Magic of Myer Christmas window displays captured in new museum exhibition
John Kerr wanted to design Christmas window displays since he was a boy. (ABC Radio Melbourne: Nicole Mills)
As John Kerr jumps barefoot between the Christmas characters on display at Melbourne Museum, it’s obvious he’s still a big kid at heart.
A school group rounds the corner and enters the exhibition with a collective “ooooh” and he jokes that his fan club has arrived.
For the past 25 years Mr Kerr has been responsible for creating the animated Christmas displays in the Myer store windows in Melbourne.
Mr Kerr has been overwhelmed by the response to the exhibition at Melbourne Museum. (ABC Radio Melbourne: Nicole Mills)
Some years the Christmas windows focus on animal characters. (ABC Radio Melbourne: Nicole Mills)
Many of Mr Kerr’s displays over the years are featured in the Melbourne Museum exhibition, Make Believe: The Story of the Myer Christmas Windows.
For someone who still has fond memories of piling into the family kombi van to visit the windows as a child, it’s less of a job and more of a dream come true.
“I’ve always wanted to produce the Christmas windows,” he told ABC Radio Melbourne’s Libbi Gorr.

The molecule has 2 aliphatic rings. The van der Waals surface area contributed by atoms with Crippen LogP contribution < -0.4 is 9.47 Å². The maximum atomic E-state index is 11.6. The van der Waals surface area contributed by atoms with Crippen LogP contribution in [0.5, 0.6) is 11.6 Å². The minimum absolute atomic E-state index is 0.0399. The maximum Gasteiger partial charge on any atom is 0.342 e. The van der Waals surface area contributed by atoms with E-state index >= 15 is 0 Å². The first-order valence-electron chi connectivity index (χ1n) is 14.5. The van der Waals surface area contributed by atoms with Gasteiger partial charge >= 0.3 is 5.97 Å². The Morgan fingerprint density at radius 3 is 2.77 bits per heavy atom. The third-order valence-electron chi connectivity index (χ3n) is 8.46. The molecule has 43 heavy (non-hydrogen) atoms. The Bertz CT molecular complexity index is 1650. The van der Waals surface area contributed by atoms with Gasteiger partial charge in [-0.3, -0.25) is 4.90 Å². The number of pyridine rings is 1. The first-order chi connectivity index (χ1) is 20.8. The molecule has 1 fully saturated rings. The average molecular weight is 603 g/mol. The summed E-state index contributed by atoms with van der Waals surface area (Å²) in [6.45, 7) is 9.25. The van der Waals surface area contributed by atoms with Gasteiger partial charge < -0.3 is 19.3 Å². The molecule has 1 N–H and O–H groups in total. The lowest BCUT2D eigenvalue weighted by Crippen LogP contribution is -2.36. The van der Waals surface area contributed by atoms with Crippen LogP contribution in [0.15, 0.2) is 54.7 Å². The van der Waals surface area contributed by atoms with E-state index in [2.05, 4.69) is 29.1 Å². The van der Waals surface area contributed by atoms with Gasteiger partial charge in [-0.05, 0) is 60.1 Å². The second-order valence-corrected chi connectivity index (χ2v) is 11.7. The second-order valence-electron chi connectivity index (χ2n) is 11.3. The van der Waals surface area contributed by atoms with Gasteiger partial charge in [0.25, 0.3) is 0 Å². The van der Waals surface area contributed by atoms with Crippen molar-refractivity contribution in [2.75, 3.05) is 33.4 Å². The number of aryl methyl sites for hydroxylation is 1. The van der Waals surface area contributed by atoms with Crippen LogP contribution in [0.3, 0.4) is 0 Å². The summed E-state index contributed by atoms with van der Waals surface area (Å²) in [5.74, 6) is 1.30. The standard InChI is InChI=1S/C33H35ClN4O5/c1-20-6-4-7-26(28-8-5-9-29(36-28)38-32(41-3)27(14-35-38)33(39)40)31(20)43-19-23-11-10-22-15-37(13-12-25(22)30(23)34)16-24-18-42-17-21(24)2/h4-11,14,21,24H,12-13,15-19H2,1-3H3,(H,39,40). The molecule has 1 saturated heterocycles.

“I was just in awe of them.
“I remember as a kid tugging on mum’s skirt and saying, ‘when I grow up I want to do these Christmas windows’.
“That was my goal from day one.”
Each year the displays are handcrafted by a team of artists who make the moulds, sculpt the characters and sew their costumes.
The theme is always based around a different children’s book in order to promote reading.
This year, it’s an Alice In Wonderland book featuring drawings by French illustrator Rebecca Dautremer.
“The book found me this year,” Mr Kerr said.
“The minute I saw this book I thought, ‘Oh, that’s it’.”
The Myer Christmas windows have been running in Melbourne for 63 years. (ABC Radio Melbourne: Nicole Mills)
Mr Kerr starts planning next year’s display before the current year has ended. (ABC Radio Melbourne: Nicole Mills)
Mr Kerr said he was overwhelmed by the response at the exhibition’s opening night.
“People were just coming up and saying ‘thank you’,” he said.
“I didn’t expect that, because I’m paid as a contractor to do a job, but they were thanking me for all those memories.”
The job requires a year-round focus on the festive season — Mr Kerr begins planning next year’s windows before the current windows have even been removed.
Despite having to think about Christmas all year round, he still adores this time of year.
“I still do love Christmas. I just love the whole build-up to it.”
The exhibition is on at the Melbourne Museum until February 9. (ABC Radio Melbourne: Nicole Mills)
Make Believe: The Story of the Myer Christmas Windows is at Melbourne Museum until February 9.